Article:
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I've been trying to learn the object oriented side of PHP, and was wondering:

If I used a _constructor to open a connection to a database, used a function within that class (eg. insert), would the defined __destructor close the connection after the method "insert" is executed?

class data(){
  function __constructor {
    // connect to db
  }

  function insert($data){
    // mysql_query(...)
  }

  function __destructor {
    // close connection to db
  }
}

$obj = new db();
$obj->insert('mumbo jumbo');

Or would the connection to the database still be open? Cause I read that the destructor is only run if the object is destroyed. But how do you destroy an object?

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I think you mean $obj = new data(), not db() since you called your class data. You mention persistent connections --What mysql connection method are you using? I think mysql_pconnect() is the only way to instantiate a persistent connection with mysql. –  Mike B Aug 19 '09 at 18:36
    
don't take my code above too seriously, I was merely trying to get my point across. My main question above was to achieve a secure connection by opening and closing the connection to the DB when necessary, as some how increase the security & performance of the website... –  chutsu Aug 19 '09 at 21:41

5 Answers 5

up vote 5 down vote accepted

In PHP, an object is destroyed when it goes out of scope. This is normally when the script stops executing or when the function it was created within ends, but you can destroy an object early in your code using:

unset($my_variable);

So, to answer your question, you should be fine allowing the destructor to handle closing the DB for you in most situations, especially with small scripts.

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2  
Note that that line will only result in the object being deallocated and its destructor being called if $my_variable is the last thing pointing to the object. –  chaos Aug 19 '09 at 18:13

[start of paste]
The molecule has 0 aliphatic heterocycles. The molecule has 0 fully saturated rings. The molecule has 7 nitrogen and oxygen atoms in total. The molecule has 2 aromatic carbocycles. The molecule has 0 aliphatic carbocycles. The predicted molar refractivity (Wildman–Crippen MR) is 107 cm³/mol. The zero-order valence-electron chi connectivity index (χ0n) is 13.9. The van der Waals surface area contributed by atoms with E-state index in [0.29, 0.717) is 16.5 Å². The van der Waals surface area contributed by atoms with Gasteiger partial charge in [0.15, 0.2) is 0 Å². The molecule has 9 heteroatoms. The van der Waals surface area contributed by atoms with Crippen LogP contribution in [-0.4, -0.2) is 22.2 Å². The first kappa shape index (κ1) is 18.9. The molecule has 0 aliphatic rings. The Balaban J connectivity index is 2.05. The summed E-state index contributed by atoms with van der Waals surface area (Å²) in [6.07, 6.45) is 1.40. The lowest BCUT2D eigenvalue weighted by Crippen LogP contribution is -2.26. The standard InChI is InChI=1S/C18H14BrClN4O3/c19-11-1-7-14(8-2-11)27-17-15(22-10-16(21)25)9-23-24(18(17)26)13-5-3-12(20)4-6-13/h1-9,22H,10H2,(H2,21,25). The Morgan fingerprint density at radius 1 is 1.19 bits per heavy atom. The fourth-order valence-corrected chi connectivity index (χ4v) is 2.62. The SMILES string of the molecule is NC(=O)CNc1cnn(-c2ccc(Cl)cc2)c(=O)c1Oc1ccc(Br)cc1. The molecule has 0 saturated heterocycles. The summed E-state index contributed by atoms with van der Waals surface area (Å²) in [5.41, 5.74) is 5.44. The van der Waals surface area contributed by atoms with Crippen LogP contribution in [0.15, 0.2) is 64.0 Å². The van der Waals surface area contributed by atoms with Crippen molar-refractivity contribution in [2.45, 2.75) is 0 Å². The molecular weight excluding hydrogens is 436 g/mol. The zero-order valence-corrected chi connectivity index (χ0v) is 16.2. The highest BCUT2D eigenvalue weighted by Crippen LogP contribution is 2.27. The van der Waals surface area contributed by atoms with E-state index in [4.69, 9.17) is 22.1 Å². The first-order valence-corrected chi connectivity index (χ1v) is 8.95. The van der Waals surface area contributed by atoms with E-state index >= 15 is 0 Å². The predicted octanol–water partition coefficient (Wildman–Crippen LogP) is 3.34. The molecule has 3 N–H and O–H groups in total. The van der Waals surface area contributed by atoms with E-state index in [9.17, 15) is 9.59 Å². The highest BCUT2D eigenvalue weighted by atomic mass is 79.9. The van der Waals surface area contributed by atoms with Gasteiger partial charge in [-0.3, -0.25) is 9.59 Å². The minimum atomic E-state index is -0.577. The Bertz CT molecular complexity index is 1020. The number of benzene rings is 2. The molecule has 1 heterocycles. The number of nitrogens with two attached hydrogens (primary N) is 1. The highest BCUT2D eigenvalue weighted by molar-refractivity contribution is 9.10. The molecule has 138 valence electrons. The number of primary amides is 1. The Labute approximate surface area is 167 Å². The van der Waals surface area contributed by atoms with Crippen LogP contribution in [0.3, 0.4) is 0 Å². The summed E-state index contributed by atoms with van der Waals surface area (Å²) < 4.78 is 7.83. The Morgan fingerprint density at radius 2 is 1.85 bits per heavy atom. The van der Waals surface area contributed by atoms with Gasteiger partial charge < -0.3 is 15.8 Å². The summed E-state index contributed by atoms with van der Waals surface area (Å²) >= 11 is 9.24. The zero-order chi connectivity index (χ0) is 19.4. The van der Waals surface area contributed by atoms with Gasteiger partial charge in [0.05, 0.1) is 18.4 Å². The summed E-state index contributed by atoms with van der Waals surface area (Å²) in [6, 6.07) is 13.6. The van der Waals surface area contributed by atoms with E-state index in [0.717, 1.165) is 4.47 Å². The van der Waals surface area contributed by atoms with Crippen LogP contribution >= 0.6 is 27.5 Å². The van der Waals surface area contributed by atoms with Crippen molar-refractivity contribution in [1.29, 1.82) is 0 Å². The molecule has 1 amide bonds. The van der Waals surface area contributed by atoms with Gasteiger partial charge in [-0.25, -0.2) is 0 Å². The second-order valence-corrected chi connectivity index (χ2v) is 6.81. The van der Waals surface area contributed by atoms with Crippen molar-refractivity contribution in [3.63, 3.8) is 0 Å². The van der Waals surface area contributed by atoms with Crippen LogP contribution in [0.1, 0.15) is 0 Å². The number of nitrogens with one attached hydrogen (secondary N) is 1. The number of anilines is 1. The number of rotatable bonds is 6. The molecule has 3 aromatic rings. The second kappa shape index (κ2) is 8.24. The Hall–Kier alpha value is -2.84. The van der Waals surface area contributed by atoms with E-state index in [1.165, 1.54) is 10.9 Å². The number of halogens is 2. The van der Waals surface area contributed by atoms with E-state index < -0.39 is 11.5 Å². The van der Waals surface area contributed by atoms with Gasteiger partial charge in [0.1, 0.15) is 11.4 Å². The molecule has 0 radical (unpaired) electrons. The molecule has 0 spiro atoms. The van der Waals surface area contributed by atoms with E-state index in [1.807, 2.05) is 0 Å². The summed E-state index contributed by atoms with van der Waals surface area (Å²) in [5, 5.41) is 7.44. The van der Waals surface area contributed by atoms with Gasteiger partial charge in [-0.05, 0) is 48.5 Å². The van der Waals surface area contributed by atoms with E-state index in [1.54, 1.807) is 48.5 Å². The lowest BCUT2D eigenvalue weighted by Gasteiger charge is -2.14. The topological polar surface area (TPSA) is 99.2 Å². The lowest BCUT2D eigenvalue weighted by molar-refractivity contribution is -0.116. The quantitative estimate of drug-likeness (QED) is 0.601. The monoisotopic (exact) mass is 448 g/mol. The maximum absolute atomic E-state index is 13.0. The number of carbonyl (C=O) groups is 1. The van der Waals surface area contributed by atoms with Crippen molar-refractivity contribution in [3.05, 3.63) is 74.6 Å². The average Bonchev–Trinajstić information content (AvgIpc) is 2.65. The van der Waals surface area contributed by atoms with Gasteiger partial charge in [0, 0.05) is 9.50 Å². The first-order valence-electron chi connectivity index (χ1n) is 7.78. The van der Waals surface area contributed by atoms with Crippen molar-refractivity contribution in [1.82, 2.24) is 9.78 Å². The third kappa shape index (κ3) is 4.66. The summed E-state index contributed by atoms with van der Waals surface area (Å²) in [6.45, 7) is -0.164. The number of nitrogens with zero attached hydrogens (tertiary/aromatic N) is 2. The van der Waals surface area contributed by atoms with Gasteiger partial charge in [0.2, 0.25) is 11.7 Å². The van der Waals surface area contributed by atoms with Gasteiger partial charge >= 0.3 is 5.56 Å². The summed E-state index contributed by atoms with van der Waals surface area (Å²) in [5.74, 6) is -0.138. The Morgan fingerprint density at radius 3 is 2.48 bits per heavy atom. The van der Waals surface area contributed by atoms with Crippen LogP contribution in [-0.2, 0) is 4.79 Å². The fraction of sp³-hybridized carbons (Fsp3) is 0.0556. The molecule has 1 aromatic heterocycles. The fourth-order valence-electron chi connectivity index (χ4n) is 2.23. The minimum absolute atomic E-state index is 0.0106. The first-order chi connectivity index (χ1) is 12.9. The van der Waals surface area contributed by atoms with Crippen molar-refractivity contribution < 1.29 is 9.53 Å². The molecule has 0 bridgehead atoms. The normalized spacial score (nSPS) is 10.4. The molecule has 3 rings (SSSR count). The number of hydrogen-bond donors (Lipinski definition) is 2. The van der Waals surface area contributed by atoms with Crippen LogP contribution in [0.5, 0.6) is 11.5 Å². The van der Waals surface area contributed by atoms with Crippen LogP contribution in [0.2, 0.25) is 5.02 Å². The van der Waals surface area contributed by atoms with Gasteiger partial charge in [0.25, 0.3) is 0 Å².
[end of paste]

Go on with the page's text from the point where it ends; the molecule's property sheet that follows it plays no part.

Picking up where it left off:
Yes, that will work fine, as long as you use the correct names, __construct() and __destruct(), for your constructors and destructors, as opposed to what you have there.

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The object is destroyed once there is no more reference to it, for example by unset()-ting the last variable holding the object or when the script execution terminates.

By the way, the magic methods are named __construct and __destruct, without the trailing -or.

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BTW, the constructors and destructors are called __construct and __destruct.

__destructor would be called when there are no more references to the the db. Typically, this occurs when the object goes out of scope, but if you have saved other references to it, this won't happen. You can remove references to the db using

unset($obj);

and likewise if you have stored $obj anywhere.

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Keep in mind that PHP also supports persistent connections to databases, which means that even if your object has been destroyed, the connection to DB is still open "in the background" and will be reused when you call the correspondending pconnect (or PDO analogue) the next time.

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To clarify, PHP supports persistent connections if you use mysql_pconnect() which is, generally-speaking, frowned upon. All the other mysql connect methods, AFAIK, automatically close when the script has finished executing. –  Mike B Aug 19 '09 at 18:34
    
Oh there are others besides mysql_pconnect, like pg_pconnect, sybase_pconnect, etc The are better ways in the world to do connection pooling, you are absolutely right about that. I just thought that this is a appropriate place to mention it, since the question was about 'closing database connection'. –  Anti Veeranna Aug 19 '09 at 18:42

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